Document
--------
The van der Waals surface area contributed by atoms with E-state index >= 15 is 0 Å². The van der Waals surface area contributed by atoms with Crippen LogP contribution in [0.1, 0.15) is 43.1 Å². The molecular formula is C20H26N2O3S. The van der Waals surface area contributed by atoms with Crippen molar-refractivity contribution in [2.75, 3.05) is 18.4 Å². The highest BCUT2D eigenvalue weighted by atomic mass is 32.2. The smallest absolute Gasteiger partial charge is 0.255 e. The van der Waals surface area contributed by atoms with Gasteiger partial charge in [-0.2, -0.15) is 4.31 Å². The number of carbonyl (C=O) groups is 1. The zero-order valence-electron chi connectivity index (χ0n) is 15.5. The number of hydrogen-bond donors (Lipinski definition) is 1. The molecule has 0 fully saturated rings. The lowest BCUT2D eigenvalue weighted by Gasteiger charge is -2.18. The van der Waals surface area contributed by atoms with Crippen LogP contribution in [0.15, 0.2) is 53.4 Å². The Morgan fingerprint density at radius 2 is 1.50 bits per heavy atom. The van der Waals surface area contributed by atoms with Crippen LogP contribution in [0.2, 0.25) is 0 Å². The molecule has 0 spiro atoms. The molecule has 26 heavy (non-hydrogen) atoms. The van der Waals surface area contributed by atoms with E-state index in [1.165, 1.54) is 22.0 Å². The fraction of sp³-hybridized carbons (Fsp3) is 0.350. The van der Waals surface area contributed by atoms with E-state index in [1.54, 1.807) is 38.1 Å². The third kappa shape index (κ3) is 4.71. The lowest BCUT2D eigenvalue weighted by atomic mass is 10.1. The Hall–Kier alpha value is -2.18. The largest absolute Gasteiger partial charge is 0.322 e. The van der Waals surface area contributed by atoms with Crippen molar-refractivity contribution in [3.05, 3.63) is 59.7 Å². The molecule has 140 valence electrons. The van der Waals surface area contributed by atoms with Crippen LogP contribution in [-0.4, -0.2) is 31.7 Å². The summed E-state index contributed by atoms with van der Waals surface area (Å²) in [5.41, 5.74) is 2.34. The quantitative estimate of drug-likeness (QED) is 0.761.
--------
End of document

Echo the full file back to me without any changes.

The van der Waals surface area contributed by atoms with E-state index >= 15 is 0 Å². The van der Waals surface area contributed by atoms with Crippen LogP contribution in [0.1, 0.15) is 43.1 Å². The molecular formula is C20H26N2O3S. The van der Waals surface area contributed by atoms with Crippen molar-refractivity contribution in [2.75, 3.05) is 18.4 Å². The highest BCUT2D eigenvalue weighted by atomic mass is 32.2. The smallest absolute Gasteiger partial charge is 0.255 e. The van der Waals surface area contributed by atoms with Gasteiger partial charge in [-0.2, -0.15) is 4.31 Å². The number of carbonyl (C=O) groups is 1. The zero-order valence-electron chi connectivity index (χ0n) is 15.5. The number of hydrogen-bond donors (Lipinski definition) is 1. The molecule has 0 fully saturated rings. The lowest BCUT2D eigenvalue weighted by Gasteiger charge is -2.18. The van der Waals surface area contributed by atoms with Crippen LogP contribution in [0.15, 0.2) is 53.4 Å². The Morgan fingerprint density at radius 2 is 1.50 bits per heavy atom. The van der Waals surface area contributed by atoms with Crippen LogP contribution in [0.2, 0.25) is 0 Å². The molecule has 0 spiro atoms. The molecule has 26 heavy (non-hydrogen) atoms. The van der Waals surface area contributed by atoms with E-state index in [1.165, 1.54) is 22.0 Å². The fraction of sp³-hybridized carbons (Fsp3) is 0.350. The van der Waals surface area contributed by atoms with E-state index in [1.54, 1.807) is 38.1 Å². The third kappa shape index (κ3) is 4.71. The lowest BCUT2D eigenvalue weighted by atomic mass is 10.1. The Hall–Kier alpha value is -2.18. The largest absolute Gasteiger partial charge is 0.322 e. The van der Waals surface area contributed by atoms with Crippen molar-refractivity contribution in [3.05, 3.63) is 59.7 Å². The molecule has 140 valence electrons. The van der Waals surface area contributed by atoms with Crippen LogP contribution in [-0.4, -0.2) is 31.7 Å². The summed E-state index contributed by atoms with van der Waals surface area (Å²) in [5.41, 5.74) is 2.34. The quantitative estimate of drug-likeness (QED) is 0.761.